Turns out, the decision about whether to return to Dodge or stay out here on the road has been made for me. Just when I was on the verge of deciding, an interpolated nightmare sequence wormed its way in. These things happen, and not in an especially science-fictional way, what with the Night Crusher loose and me just hanging out here on the road, looking like I need something to do.

 

*****

 

So I’m out near St. Louis with three friends and we’ve rented a convertible. It’s probably the first time I’ve ever spent this long in a convertible before, and easily the first time I’ve driven one, not that we’re driving right now, here in the scene where it opens. We’ve all got some time off and, I guess, some money, and so here we are, parked in some mall parking lot in a suburb of St. Louis.

 

We’ve spent the night out here, under the sky in our convertible, when, around dawn, a cop shows up. He cruises into the parking lot — a quick scan reveals there to be no other cars around — and, as he’s approaching us, one of my friends cranks shut the lid of the convertible.

 

He keeps approaching as we manically scoop piles of pills and powders and gels and serums and tinctures, dark broths and bulbous solids in solution, under the seats and into the glove compartment, trying to clean the place as best we can before he gets here. I don’t know what all this stuff we have in here is, or where it came from, but here it is … that much I couldn’t gainsay.

 

The cop knocks on the roof, knowing it’s retractable, but my friend in the driver’s seat rolls down the window instead, and they start talking. My friend lies like he’s had long, good years of practice, and the cop seems to buy it. Everything seems to be going well, the rest of us keeping ruler-straight faces as our friend lies on and on, exhaustively listing all the contraband we don’t have, and what we weren’t up to last night, and don’t know the first thing about now.

 

The cop seems to have bought it, but then, when he turns toward his cruiser and says he’ll be right back, and that we’d better sit tight, all four of us feel the moment we’re in about to be ravaged, reduced to floating dander and feather-stalks in the gas-smelling parking lot air.

 

So we tear free from our seatbelts and hurl ourselves out of the car and into a run, madly across the empty white parking lines and away from the mall, away from St. Louis and all of its suburbs, deep into the woods, headlong, crashing down on our ankles and knees so hard that every impact might be the one that ends in a crack, loud as a splitting tree.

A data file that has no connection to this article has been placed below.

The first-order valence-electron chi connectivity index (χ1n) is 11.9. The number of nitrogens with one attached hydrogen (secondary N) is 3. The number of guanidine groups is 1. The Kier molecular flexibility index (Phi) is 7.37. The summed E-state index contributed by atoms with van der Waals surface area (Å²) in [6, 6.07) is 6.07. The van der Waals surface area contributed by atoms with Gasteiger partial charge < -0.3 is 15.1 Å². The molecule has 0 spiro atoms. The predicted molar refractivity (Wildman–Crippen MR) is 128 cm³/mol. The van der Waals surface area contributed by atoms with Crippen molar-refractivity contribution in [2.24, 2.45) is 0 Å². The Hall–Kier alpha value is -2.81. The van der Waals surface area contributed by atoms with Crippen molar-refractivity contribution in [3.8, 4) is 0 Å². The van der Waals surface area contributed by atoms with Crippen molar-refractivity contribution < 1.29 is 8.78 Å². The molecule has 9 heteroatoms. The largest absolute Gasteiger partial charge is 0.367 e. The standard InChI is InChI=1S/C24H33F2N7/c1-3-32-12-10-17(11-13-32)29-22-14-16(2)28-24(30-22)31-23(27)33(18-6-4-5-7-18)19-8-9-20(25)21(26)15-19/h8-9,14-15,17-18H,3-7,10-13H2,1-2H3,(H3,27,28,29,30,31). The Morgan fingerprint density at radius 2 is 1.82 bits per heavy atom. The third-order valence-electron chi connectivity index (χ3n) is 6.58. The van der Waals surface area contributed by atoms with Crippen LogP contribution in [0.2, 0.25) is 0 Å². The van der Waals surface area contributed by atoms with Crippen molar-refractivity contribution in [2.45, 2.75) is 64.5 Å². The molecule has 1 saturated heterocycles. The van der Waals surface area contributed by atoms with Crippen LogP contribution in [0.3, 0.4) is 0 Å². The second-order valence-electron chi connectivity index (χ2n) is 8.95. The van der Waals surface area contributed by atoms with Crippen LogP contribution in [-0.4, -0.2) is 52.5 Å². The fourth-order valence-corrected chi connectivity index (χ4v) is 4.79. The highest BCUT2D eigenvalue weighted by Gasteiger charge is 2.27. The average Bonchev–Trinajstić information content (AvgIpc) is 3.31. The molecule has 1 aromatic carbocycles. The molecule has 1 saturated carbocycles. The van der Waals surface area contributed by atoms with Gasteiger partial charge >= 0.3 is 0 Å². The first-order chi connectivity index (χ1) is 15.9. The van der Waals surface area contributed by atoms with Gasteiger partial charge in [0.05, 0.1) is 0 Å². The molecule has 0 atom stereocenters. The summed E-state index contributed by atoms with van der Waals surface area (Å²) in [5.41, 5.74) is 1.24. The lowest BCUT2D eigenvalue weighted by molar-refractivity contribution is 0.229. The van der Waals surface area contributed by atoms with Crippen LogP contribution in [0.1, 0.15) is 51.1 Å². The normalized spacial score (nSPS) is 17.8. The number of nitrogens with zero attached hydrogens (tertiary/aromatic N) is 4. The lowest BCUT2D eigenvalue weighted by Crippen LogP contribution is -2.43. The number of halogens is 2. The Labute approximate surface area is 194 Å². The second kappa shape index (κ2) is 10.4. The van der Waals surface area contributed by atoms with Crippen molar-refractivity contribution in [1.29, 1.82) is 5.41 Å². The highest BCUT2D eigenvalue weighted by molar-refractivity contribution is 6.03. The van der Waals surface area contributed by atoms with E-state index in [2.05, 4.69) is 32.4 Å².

Without looking behind us, we know that the Night Crusher is on our tail, gaining speed as we lose it, running ourselves out. The air behind us whistles and whines and a mist of stirred up fallen leaves surrounds us as we go, losing ground no matter how much we take.

 

Finally, deep in the woods, maybe no longer in Missouri, we see the Night Crusher approaching, his cool walk somehow still faster than our is-this-what-it-all-comes-down-to? run.

 

Just as he comes within smelling distance, another entity breaks onto the scene. It’s a brown UPS truck, rumbling along a dirt road at the top of the hill that we’re at the bottom of. I wave my hands and jump up and down like a marooned man who’s spotted his first reconnaissance plane in five years.

 

The truck skids to a halt and we all scrabble up the hill and climb in the back, the Night Crusher chomping just behind us as we slam and bolt the door.

 

We slump against the wall and try to catch our breath as an old woman comes back from the driver’s seat and says hi to me, as if we’d arranged months ago for her to pick me up from the airport, and now she’s done just that. “Well,” she says, “How ya been?”